The Common Carder Bee is one three species of all ginger Bumblebee and is the only one of those three that is common and widespread across the UK and can be found in a variety of habitats where suitable nectar and pollen are available. Common Carder Bees make nests above the ground in tall grassland, under hedges and in piles of leaf-litter. As with other species of Carder Bee the nests are covered in moss and dry grass that have been gathered together. The nests are small and usually only have 60-150 workers which can still be found as late as September or even October.

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Brassy Mining Bee / Common Green Furrow Bee   (Lasioglossum morio)
Lasioglossum sp are types of Halictidae, Sweat Bees.  The Brassy Mining Bee is metallic green in appearance and is one of three or four species of metallic green / brown Lasioglossum that can only be separated by close examination with a microscope. Females leave their burrows from late March and are seen until the end of October, males from the end of June to late October.

Female Chocolate Mining Bee / Hawthorn Bee  (Andrena scotica)

Chocolate Mining Bee / Hawthorn Bee  (Andrena scotica)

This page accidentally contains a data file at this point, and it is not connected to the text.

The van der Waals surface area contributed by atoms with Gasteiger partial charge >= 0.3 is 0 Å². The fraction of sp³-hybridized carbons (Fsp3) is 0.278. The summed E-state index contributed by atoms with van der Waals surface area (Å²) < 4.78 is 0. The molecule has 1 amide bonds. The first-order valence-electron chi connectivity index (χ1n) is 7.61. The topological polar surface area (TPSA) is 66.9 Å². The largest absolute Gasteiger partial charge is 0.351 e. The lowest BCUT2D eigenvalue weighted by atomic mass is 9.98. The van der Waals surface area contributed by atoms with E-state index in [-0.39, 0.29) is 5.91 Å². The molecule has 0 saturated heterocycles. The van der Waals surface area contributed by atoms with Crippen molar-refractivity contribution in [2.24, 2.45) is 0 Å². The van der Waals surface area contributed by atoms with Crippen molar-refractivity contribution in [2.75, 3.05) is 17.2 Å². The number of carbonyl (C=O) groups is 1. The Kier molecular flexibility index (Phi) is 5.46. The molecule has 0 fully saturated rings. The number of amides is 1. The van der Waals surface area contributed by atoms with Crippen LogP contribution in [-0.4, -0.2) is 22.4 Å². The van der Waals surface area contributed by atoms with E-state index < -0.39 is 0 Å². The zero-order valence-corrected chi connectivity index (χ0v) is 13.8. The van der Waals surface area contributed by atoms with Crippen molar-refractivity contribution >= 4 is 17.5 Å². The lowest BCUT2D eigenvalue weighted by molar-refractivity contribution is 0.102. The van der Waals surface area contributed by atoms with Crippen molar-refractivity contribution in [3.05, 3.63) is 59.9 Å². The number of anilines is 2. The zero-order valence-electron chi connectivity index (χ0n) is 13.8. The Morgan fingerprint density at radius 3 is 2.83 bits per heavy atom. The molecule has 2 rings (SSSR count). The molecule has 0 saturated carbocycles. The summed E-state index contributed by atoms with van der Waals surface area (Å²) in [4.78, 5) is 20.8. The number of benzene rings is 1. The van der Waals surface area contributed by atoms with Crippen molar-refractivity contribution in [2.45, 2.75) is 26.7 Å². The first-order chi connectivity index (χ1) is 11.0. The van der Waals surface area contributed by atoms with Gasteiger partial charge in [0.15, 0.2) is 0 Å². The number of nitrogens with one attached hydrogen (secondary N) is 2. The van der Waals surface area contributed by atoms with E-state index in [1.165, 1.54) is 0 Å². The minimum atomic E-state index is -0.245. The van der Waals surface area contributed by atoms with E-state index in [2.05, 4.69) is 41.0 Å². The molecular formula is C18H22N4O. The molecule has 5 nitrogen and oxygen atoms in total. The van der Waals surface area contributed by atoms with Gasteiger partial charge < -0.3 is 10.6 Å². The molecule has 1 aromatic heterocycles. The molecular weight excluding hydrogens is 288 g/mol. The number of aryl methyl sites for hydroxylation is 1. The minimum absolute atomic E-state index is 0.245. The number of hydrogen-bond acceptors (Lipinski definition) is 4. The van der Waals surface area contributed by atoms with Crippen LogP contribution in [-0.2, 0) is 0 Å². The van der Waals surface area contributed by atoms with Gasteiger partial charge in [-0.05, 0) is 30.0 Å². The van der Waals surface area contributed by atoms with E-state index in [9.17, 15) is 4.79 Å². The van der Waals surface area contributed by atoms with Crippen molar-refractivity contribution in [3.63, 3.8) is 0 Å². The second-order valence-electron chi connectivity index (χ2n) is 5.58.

A large and common species of solitary bee found right across the UK. Females have a brown abdomen and can be similar in appearance to the Honey Bee. They grow to a length of 10-14mm. Males are slimmer with a predominantly black abdomen.

These bees are spring-emerging and are regularly found flying from March until the end of June, but have on occasion been seen as late as October. As winter approaches the Chocolate Mining Bees hibernate in adult form in their burrows. These bees often share a communal entrance to a series of individual chambers or burrows. Mating occurs early and some females can be fertilised before they've even left their burrows in the spring.

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Stag Beetle (Lucanus cervus)